The Packers' shaved a lot of experience this offseason with the departures of Jones, Harris, Brandon Bostick, Jarrett Boykin, Davon House and likely Bush, but they believe an infusion of young, hungry talent should help the unit turn things around.
There are a few returning faces, though. General manager Ted Thompson ponied up to bring back restricted free agent Sean Richardson after he agreed to a one-year, $2.55 million offer sheet with the Oakland Raiders that's almost entirely guaranteed. The 6-foot-2, 216-pound safety led Green Bay with 17 coverage tackles.
"I think we have a lot of rookies and a lot of young guys who are going to have to earn their spot on this team through special teams," Crosby said. "It's going to be very important. I think that competition, that turnover there obviously it can be a little scary because these are young guys.
"We had a good veteran group that did a lot of things, but it's also very positive where if these guys have that desire and work ethic to go out there and know that I have to perform here on special teams to be better at my position, to earn that spot it just helps our team."
Crosby admits things kind of "snowballed" on the special-teams unit last year. The biggest eyesore was the seven blocks they allowed on field goals (three), extra points (two) and punts (two). Punter Tim Masthay also struggled with confidence down the stretch, derailing what had been a strong start to the season.
Crosby's regained consistency has been one of the bright spots and it's his goal to build upon that. As 2012 taught him, there will be adversity. The key is the approach you take in overcoming it.
The Packers' special-teams unit now hopes for the same about-face Crosby did two years ago.
"People talk about 2012 sometimes and ask me about it — I'm thankful for it every day because it gave me a boost in my career again," said Crosby, who'll turn 31 in September and be an unrestricted free agent after next season.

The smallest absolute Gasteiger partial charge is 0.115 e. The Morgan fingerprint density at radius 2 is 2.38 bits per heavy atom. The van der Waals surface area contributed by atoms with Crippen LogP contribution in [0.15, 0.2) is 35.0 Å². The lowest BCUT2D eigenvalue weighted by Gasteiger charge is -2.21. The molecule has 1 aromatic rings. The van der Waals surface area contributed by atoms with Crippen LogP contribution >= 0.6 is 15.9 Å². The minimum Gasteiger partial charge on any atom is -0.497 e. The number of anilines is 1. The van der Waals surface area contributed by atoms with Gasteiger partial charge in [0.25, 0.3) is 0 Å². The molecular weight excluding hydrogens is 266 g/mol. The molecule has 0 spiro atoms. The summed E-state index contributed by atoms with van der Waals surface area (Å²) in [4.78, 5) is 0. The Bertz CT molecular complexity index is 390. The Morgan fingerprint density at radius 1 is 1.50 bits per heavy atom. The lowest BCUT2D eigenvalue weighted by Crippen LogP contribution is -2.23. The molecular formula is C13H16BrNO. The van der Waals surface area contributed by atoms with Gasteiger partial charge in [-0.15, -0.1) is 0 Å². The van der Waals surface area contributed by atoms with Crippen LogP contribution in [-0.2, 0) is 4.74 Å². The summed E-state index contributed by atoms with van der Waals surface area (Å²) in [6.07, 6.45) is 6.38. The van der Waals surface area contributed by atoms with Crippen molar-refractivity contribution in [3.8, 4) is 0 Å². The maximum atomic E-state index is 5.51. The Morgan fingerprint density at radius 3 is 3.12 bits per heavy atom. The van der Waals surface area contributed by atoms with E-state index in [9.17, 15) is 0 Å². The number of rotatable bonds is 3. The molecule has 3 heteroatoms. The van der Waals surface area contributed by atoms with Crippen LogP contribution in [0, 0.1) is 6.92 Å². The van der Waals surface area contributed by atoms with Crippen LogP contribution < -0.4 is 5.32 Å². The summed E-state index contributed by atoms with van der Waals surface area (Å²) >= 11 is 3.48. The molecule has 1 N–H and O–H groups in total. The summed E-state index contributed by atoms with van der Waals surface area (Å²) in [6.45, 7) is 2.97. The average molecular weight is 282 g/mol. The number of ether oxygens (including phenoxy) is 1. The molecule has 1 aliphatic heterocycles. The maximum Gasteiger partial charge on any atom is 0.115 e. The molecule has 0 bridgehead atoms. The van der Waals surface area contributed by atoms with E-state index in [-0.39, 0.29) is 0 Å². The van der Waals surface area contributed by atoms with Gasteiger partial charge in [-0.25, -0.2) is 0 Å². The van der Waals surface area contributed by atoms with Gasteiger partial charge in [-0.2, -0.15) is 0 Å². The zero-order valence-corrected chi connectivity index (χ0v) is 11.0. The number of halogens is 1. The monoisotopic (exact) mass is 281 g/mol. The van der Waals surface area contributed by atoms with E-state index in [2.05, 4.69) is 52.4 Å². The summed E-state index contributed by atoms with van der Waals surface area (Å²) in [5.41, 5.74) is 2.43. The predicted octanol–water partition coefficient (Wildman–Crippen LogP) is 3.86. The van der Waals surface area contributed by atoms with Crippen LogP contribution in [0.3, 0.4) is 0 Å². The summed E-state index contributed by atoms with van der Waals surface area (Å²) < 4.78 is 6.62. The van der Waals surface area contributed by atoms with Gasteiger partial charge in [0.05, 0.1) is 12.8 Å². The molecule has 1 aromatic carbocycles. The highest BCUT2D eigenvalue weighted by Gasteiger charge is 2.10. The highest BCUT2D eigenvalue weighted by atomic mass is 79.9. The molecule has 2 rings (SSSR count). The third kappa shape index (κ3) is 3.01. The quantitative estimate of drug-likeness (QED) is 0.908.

"You play something so long. You do something so long there needs to be something that kicks you in the butt occasionally to say you have that desire, you still love it, what are you going to do to get better and how are you going to improve?
"I feel like I almost started new a few years ago and have a lot of playing time left in me."
New corner: The Packers have one spot left on their 90-man offseason roster after signing Northwest Missouri State cornerback Travis Manning on Thursday.
Manning, 24, had 185 tackles with 36 pass deflections and eight inteceptions in 53 games (37 starts), and won the NCAA Division II national championship in 2013. He recently participated in rookie minicamps with Dallas and Kansas City.
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Special teams leaders
Top tacklers on special teams last season:
• Sean Richardson 17
• Jayrone Elliott 15
• Morgan Burnett 11
• * Jarrett Bush 11
• * Brad Jones 9
• Casey Hayward 7
• Demetri Goodson 6
• * Jarrett Boykin 4
• * Davon House 4
• * Jamari Lattimore 4
* — not on current roster